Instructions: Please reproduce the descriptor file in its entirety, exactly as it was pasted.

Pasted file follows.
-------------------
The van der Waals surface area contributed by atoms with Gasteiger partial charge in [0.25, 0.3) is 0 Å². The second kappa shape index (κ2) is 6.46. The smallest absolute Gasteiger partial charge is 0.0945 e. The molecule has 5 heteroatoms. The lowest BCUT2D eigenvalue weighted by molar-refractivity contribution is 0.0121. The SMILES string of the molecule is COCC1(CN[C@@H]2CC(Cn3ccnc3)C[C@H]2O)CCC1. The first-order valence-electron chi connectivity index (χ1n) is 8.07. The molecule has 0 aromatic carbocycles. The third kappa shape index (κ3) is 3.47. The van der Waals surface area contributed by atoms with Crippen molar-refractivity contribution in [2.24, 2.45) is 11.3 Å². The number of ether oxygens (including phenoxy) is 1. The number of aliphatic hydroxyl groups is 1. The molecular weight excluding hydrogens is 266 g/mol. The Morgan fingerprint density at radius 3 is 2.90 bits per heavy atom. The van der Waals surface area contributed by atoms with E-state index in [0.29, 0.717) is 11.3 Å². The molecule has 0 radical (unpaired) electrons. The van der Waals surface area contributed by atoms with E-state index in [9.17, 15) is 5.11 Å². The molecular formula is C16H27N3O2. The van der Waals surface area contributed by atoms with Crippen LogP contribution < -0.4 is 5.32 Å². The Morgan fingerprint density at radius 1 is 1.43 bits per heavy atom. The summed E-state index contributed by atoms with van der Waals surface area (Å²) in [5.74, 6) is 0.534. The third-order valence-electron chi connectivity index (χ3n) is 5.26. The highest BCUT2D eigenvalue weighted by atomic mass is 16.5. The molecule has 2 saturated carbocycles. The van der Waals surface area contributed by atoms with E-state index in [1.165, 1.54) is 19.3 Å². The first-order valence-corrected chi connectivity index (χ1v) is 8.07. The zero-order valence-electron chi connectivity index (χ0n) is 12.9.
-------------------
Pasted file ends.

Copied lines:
The van der Waals surface area contributed by atoms with Gasteiger partial charge in [0.25, 0.3) is 0 Å². The second kappa shape index (κ2) is 6.46. The smallest absolute Gasteiger partial charge is 0.0945 e. The molecule has 5 heteroatoms. The lowest BCUT2D eigenvalue weighted by molar-refractivity contribution is 0.0121. The SMILES string of the molecule is COCC1(CN[C@@H]2CC(Cn3ccnc3)C[C@H]2O)CCC1. The first-order valence-electron chi connectivity index (χ1n) is 8.07. The molecule has 0 aromatic carbocycles. The third kappa shape index (κ3) is 3.47. The van der Waals surface area contributed by atoms with Crippen molar-refractivity contribution in [2.24, 2.45) is 11.3 Å². The number of ether oxygens (including phenoxy) is 1. The number of aliphatic hydroxyl groups is 1. The molecular weight excluding hydrogens is 266 g/mol. The Morgan fingerprint density at radius 3 is 2.90 bits per heavy atom. The van der Waals surface area contributed by atoms with E-state index in [0.29, 0.717) is 11.3 Å². The molecule has 0 radical (unpaired) electrons. The van der Waals surface area contributed by atoms with E-state index in [9.17, 15) is 5.11 Å². The molecular formula is C16H27N3O2. The van der Waals surface area contributed by atoms with Crippen LogP contribution < -0.4 is 5.32 Å². The Morgan fingerprint density at radius 1 is 1.43 bits per heavy atom. The summed E-state index contributed by atoms with van der Waals surface area (Å²) in [5.74, 6) is 0.534. The third-order valence-electron chi connectivity index (χ3n) is 5.26. The highest BCUT2D eigenvalue weighted by atomic mass is 16.5. The molecule has 2 saturated carbocycles. The van der Waals surface area contributed by atoms with E-state index in [1.165, 1.54) is 19.3 Å². The first-order valence-corrected chi connectivity index (χ1v) is 8.07. The zero-order valence-electron chi connectivity index (χ0n) is 12.9.